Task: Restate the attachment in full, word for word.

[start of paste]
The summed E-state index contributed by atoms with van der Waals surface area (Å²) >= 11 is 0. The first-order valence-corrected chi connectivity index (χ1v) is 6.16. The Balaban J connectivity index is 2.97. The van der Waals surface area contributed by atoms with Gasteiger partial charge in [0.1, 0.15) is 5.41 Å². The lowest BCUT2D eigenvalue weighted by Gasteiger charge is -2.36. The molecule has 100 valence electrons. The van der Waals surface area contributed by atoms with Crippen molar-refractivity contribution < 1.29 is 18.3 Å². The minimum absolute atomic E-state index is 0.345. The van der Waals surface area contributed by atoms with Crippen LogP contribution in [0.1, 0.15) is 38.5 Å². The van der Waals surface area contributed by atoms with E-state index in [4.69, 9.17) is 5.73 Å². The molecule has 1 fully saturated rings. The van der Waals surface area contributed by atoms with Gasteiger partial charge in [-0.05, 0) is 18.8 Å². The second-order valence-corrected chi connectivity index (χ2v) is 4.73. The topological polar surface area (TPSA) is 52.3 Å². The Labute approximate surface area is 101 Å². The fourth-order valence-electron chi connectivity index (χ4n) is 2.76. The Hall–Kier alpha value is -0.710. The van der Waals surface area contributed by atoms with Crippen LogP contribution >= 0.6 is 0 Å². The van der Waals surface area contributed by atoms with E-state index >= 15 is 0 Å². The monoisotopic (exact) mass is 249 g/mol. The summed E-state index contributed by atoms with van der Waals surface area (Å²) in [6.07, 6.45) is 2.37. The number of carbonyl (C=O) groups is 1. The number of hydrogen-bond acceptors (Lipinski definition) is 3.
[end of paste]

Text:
The summed E-state index contributed by atoms with van der Waals surface area (Å²) >= 11 is 0. The first-order valence-corrected chi connectivity index (χ1v) is 6.16. The Balaban J connectivity index is 2.97. The van der Waals surface area contributed by atoms with Gasteiger partial charge in [0.1, 0.15) is 5.41 Å². The lowest BCUT2D eigenvalue weighted by Gasteiger charge is -2.36. The molecule has 100 valence electrons. The van der Waals surface area contributed by atoms with Crippen molar-refractivity contribution < 1.29 is 18.3 Å². The minimum absolute atomic E-state index is 0.345. The van der Waals surface area contributed by atoms with Crippen LogP contribution in [0.1, 0.15) is 38.5 Å². The van der Waals surface area contributed by atoms with E-state index in [4.69, 9.17) is 5.73 Å². The molecule has 1 fully saturated rings. The van der Waals surface area contributed by atoms with Gasteiger partial charge in [-0.05, 0) is 18.8 Å². The second-order valence-corrected chi connectivity index (χ2v) is 4.73. The topological polar surface area (TPSA) is 52.3 Å². The Labute approximate surface area is 101 Å². The fourth-order valence-electron chi connectivity index (χ4n) is 2.76. The Hall–Kier alpha value is -0.710. The van der Waals surface area contributed by atoms with Crippen LogP contribution >= 0.6 is 0 Å². The van der Waals surface area contributed by atoms with E-state index >= 15 is 0 Å². The monoisotopic (exact) mass is 249 g/mol. The summed E-state index contributed by atoms with van der Waals surface area (Å²) in [6.07, 6.45) is 2.37. The number of carbonyl (C=O) groups is 1. The number of hydrogen-bond acceptors (Lipinski definition) is 3.